Arrow-right Camera

The Spokesman-Review Newspaper The Spokesman-Review

Thursday, October 22, 2020  Spokane, Washington  Est. May 19, 1883
Clear Day 44° Clear
News >  Idaho

Hart lawyer says state law trumps feds’ lawsuit

BOISE – Tax-protesting Idaho state Rep. Phil Hart has cited his status as a state legislator numerous times in seeking delays in his court fights over paying state and federal income taxes he owes, pointing to the state constitution’s clause protecting lawmakers from civil actions during sessions. Now he’s using it as an argument for dismissing a federal lawsuit to foreclose on his Athol home for back federal taxes.

In Hart’s reply to the federal lawsuit, in which the Department of Justice is seeking to foreclose on the home to pay off more than a half-million dollars in back taxes, interest and penalties, his attorney charged that the IRS claim is “barred” because a “notice of deficiency” was sent to Hart while the Legislature was in session.

The response claims the Idaho Constitution “bars Senators and representatives of Idaho from being served during the session of the legislature.”

He also offers other defenses, including that the IRS is wrong about his owing the taxes and that he was improperly denied legal deductions.

Hart stopped filing federal income tax returns for several years in the 1990s while he pressed an unsuccessful lawsuit charging the federal income tax is unconstitutional. Since then, he’s been filing and making payments, but federal and state officials say he still hasn’t fully paid up.

Hart has filed multiple appeals over a state Tax Commission order to pay more than $53,000 in back state income taxes, penalties and interest; the Idaho Supreme Court has tentatively set arguments in his latest state appeal for the first week of April.

Latest on surplus

Idaho lawmakers heard the latest state budget estimates Friday from legislative budget chief Cathy Holland-Smith, showing a projected ending balance at the end of the current fiscal year of $130 million. If fiscal 2013 sees 3 percent growth in tax revenues, that would provide enough to fund all services at current levels and leave $79.4 million left over for other purposes, such as restoring cuts, increasing state employee pay, refilling rainy-day accounts or cutting taxes. If state revenue grew by 4 percent, it’d be $105.4 million; at 5 percent, $131.4 million.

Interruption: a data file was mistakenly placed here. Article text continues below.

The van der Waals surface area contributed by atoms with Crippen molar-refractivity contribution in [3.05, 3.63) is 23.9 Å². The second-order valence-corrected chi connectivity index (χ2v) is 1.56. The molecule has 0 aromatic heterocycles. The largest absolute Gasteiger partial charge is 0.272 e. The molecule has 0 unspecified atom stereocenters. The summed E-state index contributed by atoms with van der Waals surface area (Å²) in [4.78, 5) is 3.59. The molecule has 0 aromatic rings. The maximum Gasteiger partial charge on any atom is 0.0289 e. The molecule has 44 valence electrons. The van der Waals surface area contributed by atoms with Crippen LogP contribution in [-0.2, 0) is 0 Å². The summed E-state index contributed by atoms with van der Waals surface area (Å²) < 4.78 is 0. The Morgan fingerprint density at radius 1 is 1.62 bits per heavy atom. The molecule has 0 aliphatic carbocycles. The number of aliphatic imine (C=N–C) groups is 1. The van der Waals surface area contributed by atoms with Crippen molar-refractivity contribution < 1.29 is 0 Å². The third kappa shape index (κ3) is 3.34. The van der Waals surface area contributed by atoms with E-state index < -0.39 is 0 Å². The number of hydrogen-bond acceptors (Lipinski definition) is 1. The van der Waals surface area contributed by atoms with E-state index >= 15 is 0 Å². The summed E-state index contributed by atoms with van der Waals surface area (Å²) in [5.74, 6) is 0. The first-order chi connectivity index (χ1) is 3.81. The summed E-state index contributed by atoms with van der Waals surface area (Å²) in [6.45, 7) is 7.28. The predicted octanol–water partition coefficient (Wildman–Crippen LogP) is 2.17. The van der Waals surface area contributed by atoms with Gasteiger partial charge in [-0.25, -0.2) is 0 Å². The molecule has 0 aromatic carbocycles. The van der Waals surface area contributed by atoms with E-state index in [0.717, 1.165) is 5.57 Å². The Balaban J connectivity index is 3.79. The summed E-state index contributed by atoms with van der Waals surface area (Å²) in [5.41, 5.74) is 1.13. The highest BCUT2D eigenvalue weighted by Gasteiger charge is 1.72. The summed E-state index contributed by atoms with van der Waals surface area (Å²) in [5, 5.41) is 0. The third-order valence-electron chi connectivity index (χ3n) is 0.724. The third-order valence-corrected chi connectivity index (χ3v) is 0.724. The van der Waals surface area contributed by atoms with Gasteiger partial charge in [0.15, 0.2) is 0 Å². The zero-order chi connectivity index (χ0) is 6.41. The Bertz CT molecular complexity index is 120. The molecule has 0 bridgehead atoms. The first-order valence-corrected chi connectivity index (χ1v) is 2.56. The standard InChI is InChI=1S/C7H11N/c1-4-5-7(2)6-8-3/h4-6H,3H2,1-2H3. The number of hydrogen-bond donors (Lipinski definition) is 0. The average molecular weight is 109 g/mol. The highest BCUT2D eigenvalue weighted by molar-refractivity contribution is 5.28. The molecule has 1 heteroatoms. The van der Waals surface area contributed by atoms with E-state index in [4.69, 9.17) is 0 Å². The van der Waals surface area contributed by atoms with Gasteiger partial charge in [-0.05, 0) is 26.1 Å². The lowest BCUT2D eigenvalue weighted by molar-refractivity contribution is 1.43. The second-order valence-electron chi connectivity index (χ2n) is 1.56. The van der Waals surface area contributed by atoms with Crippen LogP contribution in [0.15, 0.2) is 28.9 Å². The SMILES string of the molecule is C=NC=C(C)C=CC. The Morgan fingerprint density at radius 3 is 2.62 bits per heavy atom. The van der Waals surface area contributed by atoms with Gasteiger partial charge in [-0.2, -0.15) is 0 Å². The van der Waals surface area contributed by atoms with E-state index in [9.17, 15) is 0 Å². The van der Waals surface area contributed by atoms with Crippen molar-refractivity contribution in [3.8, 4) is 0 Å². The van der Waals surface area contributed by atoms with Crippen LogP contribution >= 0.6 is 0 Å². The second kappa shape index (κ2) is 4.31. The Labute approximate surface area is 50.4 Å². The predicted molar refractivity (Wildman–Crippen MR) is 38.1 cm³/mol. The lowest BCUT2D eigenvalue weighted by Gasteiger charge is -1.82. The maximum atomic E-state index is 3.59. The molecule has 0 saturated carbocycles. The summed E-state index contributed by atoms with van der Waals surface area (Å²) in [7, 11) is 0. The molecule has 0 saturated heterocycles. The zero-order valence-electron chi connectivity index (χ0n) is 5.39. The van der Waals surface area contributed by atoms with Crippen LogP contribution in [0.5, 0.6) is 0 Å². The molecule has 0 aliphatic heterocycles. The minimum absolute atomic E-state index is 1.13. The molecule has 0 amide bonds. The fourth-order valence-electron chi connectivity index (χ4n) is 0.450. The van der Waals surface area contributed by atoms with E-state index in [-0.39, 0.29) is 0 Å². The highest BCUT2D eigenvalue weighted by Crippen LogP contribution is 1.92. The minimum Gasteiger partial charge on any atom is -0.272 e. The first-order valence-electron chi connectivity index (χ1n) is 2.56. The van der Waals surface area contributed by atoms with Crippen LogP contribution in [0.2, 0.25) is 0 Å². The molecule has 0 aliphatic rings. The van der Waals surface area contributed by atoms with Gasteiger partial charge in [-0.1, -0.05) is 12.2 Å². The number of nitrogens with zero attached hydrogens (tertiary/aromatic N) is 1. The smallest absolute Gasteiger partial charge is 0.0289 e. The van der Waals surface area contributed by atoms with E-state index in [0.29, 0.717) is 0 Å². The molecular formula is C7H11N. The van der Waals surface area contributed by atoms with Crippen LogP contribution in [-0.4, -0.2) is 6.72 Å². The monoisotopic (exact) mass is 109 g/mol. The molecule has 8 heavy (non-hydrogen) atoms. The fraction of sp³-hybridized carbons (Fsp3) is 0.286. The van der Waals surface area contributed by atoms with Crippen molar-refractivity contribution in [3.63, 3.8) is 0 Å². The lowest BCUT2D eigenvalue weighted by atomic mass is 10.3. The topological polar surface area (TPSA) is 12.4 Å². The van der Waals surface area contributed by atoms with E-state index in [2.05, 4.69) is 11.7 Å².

State chief economist Derek Santos, describing both the national and state economic outlook, said, “The bottom line is that both economies are expected to grow over the next 18 months, but the increases will be gradual.”

Board names replacement

Idaho’s state Board of Education has named Marilyn Whitney its new chief communications and legislative affairs officer, replacing Mark Browning, who left for a position as a vice president at North Idaho College. Whitney was formerly the statewide community outreach coordinator for the Idaho National Laboratory; she previously spent 15 years in corporate communications at Micron Technology and two years at the Idaho Department of Fish and Game.

Mike Rush, state board executive director, said Whitney was selected from “a pool of highly qualified applicants.” She holds both bachelor’s and master’s degrees from Boise State University; she’ll be paid $75,300 a year, the same salary Browning received.

Redistricting arguments

Idaho’s Supreme Court justices were very energetic last week in their questioning of Deputy Attorney General Brian Kane over the discretion of the state’s redistricting commission. At one point, Justice Daniel Eismann asked Kane what the maximum number of counties is that could be divided between legislative districts. When Kane said there’s “no guidance” on that, Eismann questioned whether all 44 could be divided, or whether there’s some “magic number.”

“The court had some excellent questions,” Idaho Secretary of State Ben Ysursa said afterward. “It’s tough – they zeroed in on it. Is there a finite number of splits?” He noted that in addition to the issues raised in last week’s arguments, part of a challenge led by Twin Falls County, there’s a second redistricting challenge awaiting hearing on Jan. 19. “Being a lawyer, I found it interesting, some pretty good jousting going on,” Ysursa said. “I, of course, and the clerks are concerned about timing.” Idaho’s primary election is May 15, and candidate filing – in whatever the new districts may be – starts Feb. 27.

The justices said they’ll take the matter under advisement.

Different ‘I’ state …

Last week on David Letterman’s “Top 10” list, he featured the “Top 10 signs it might be time to end your presidential campaign.” Among them, at No. 5: “Instead of Iowa, you’ve been campaigning in Idaho.”

The Spokesman-Review Newspaper

Local journalism is essential.

Give directly to The Spokesman-Review's Northwest Passages community forums series -- which helps to offset the costs of several reporter and editor positions at the newspaper -- by using the easy options below. Gifts processed in this system are not tax deductible, but are predominately used to help meet the local financial requirements needed to receive national matching-grant funds.

Subscribe to the Coronavirus newsletter

Get the day’s latest Coronavirus news delivered to your inbox by subscribing to our newsletter.

New health insurance plans available November 1 through Washington Healthplanfinder

 (Photo courtesy WAHBE)

Fall means the onset of the cold and flu season.